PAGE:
Anything goes.

    Sent from my SM-A115A using Tapatalk

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  • devastone
    replied
    Wait, Duncans for $40, sign me up!!

    Oh, yeah, no...

    IP laws are by country, technically those can't be sold in the US but by selling on a website based in China is apparently a way around that pesky issue.

    Leave a comment:


  • Demanic
    replied
    They don't have to.

    Sent from my SM-A115A using Tapatalk

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  • CaptainWhizz
    replied
    Originally posted by Top-L View Post
    If the lawyers ever get it sorted out, the USA will own China.
    Unfortunately, China does not like to play by the rest of the world’s IP laws ☹️

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  • Top-L
    replied
    If the lawyers ever get it sorted out, the USA will own China.

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  • AdrianSD
    replied
    Originally posted by Mincer View Post
    Thing is, deals like that simply don't exist in the real world with actual products. If all you care about is the labeling (like many people do with clothes and shoes), it can work. But not when the product actually has to do something. Outside of looks, the minute you plug it in, you'd be able to tell it wasn't genuine.
    That's exactly right, happened to me and that was the main reason I've joined to SD forum family Embarrassing enough, I got conned not by some overseas dodgy operator, but by a fellow Australian ))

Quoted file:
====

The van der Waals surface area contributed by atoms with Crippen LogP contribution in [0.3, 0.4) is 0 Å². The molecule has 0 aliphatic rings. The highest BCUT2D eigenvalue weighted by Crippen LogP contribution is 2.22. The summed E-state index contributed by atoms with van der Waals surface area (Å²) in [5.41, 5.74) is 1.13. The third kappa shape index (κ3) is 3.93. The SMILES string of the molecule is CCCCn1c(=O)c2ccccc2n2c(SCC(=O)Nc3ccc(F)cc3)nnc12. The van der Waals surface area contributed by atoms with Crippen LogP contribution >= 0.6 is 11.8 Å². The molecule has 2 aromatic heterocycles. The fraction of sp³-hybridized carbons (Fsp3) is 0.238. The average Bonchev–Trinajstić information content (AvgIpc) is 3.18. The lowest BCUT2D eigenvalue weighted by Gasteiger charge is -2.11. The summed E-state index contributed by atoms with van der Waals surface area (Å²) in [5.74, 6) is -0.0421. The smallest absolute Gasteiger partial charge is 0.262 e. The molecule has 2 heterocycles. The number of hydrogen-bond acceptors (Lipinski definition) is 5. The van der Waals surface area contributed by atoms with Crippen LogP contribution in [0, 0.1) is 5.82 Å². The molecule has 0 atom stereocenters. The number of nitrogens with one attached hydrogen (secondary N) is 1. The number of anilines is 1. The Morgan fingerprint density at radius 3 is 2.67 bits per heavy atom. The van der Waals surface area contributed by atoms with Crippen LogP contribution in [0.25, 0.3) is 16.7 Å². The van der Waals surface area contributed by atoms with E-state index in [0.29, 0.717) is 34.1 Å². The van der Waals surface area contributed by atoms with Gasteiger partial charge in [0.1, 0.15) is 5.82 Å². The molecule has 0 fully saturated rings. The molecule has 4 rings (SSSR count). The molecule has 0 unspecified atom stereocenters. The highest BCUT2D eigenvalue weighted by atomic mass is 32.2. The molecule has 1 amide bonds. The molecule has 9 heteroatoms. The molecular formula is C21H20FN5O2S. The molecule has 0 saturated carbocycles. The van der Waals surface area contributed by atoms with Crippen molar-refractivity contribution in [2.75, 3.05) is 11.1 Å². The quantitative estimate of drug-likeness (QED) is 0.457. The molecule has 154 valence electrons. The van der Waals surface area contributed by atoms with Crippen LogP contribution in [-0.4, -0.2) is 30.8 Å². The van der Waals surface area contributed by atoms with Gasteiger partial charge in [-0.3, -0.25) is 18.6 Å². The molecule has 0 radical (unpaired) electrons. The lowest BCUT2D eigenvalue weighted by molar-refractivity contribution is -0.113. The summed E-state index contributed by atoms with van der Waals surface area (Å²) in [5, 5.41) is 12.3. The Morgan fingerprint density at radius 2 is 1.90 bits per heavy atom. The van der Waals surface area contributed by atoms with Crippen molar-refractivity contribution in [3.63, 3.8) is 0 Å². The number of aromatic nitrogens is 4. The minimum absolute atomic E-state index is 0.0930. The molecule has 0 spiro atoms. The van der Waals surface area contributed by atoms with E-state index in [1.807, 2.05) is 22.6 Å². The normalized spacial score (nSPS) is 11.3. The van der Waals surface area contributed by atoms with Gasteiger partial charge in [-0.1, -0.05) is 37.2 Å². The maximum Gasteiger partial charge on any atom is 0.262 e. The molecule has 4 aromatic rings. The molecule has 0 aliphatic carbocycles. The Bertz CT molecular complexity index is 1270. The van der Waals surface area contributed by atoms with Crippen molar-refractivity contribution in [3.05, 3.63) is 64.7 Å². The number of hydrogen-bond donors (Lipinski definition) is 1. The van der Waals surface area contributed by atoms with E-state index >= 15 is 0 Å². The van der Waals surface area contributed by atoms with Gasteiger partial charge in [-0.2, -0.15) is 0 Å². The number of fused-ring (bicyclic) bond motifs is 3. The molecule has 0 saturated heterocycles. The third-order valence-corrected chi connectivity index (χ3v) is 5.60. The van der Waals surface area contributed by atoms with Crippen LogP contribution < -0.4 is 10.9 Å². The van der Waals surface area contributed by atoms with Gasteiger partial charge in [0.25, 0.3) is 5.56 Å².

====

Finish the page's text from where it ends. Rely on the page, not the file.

Leave a comment:


  • Mincer
    replied
    Thing is, deals like that simply don't exist in the real world with actual products. If all you care about is the labeling (like many people do with clothes and shoes), it can work. But not when the product actually has to do something. Outside of looks, the minute you plug it in, you'd be able to tell it wasn't genuine.

    Leave a comment:


  • AdrianSD
    replied
    Don't risk it with Aliexpress & other well known counterfeit product sources. Besides, people should start to wake up to the fact that continuing to prop up the mainland Chinese manufacturers at the expense of others around the world is the safest way to continue putting all our eggs in one basket and sell of our children future to some dodgy totalitarian government and shoddy businesses with little to no regards to human rights, gentlemen agreements and rule of law. Yes, I know it's a political statement, whose purpose is to get people having a bit of perspective, not inflame the topic.

    Leave a comment:


  • eclecticsynergy
    replied
    Tthe Chinese factories are quite capable of building a quality product. The thing is, they build to spec.
    Often the spec is something along the lines of, "Make ten thousand of these as cheaply as possible."

    Given detailed specifications for manufacture and quality control, what they produce can be excellent.
    Tonerider is an example - good designs, and an owner who's over there to keep an eye on things personally.




    Leave a comment: